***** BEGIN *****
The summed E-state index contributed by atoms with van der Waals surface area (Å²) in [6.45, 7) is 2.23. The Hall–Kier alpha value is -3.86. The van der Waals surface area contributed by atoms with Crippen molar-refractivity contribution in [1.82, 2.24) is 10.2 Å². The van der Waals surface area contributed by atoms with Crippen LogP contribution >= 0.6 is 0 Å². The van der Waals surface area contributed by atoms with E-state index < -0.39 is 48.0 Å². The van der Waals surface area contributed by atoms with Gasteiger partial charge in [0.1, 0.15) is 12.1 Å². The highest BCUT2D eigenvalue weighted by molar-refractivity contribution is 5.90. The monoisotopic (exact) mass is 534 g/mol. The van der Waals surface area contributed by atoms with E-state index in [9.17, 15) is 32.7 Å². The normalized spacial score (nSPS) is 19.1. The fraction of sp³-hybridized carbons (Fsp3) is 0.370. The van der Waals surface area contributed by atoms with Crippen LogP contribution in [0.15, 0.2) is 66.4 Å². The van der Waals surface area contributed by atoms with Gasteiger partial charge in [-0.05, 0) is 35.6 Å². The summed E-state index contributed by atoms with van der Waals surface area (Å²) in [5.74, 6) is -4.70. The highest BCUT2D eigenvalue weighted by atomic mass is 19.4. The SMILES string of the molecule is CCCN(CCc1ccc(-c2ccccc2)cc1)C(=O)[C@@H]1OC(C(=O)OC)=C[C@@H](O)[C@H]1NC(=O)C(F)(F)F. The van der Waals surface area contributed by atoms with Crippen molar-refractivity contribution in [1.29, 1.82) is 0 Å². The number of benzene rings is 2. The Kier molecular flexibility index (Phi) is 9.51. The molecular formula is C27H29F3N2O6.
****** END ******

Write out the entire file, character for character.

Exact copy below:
The summed E-state index contributed by atoms with van der Waals surface area (Å²) in [6.45, 7) is 2.23. The Hall–Kier alpha value is -3.86. The van der Waals surface area contributed by atoms with Crippen molar-refractivity contribution in [1.82, 2.24) is 10.2 Å². The van der Waals surface area contributed by atoms with Crippen LogP contribution >= 0.6 is 0 Å². The van der Waals surface area contributed by atoms with E-state index < -0.39 is 48.0 Å². The van der Waals surface area contributed by atoms with Gasteiger partial charge in [0.1, 0.15) is 12.1 Å². The highest BCUT2D eigenvalue weighted by molar-refractivity contribution is 5.90. The monoisotopic (exact) mass is 534 g/mol. The van der Waals surface area contributed by atoms with E-state index in [9.17, 15) is 32.7 Å². The normalized spacial score (nSPS) is 19.1. The fraction of sp³-hybridized carbons (Fsp3) is 0.370. The van der Waals surface area contributed by atoms with Crippen LogP contribution in [0.15, 0.2) is 66.4 Å². The van der Waals surface area contributed by atoms with Gasteiger partial charge in [-0.05, 0) is 35.6 Å². The summed E-state index contributed by atoms with van der Waals surface area (Å²) in [5.74, 6) is -4.70. The highest BCUT2D eigenvalue weighted by atomic mass is 19.4. The SMILES string of the molecule is CCCN(CCc1ccc(-c2ccccc2)cc1)C(=O)[C@@H]1OC(C(=O)OC)=C[C@@H](O)[C@H]1NC(=O)C(F)(F)F. The van der Waals surface area contributed by atoms with Crippen molar-refractivity contribution in [1.29, 1.82) is 0 Å². The number of benzene rings is 2. The Kier molecular flexibility index (Phi) is 9.51. The molecular formula is C27H29F3N2O6.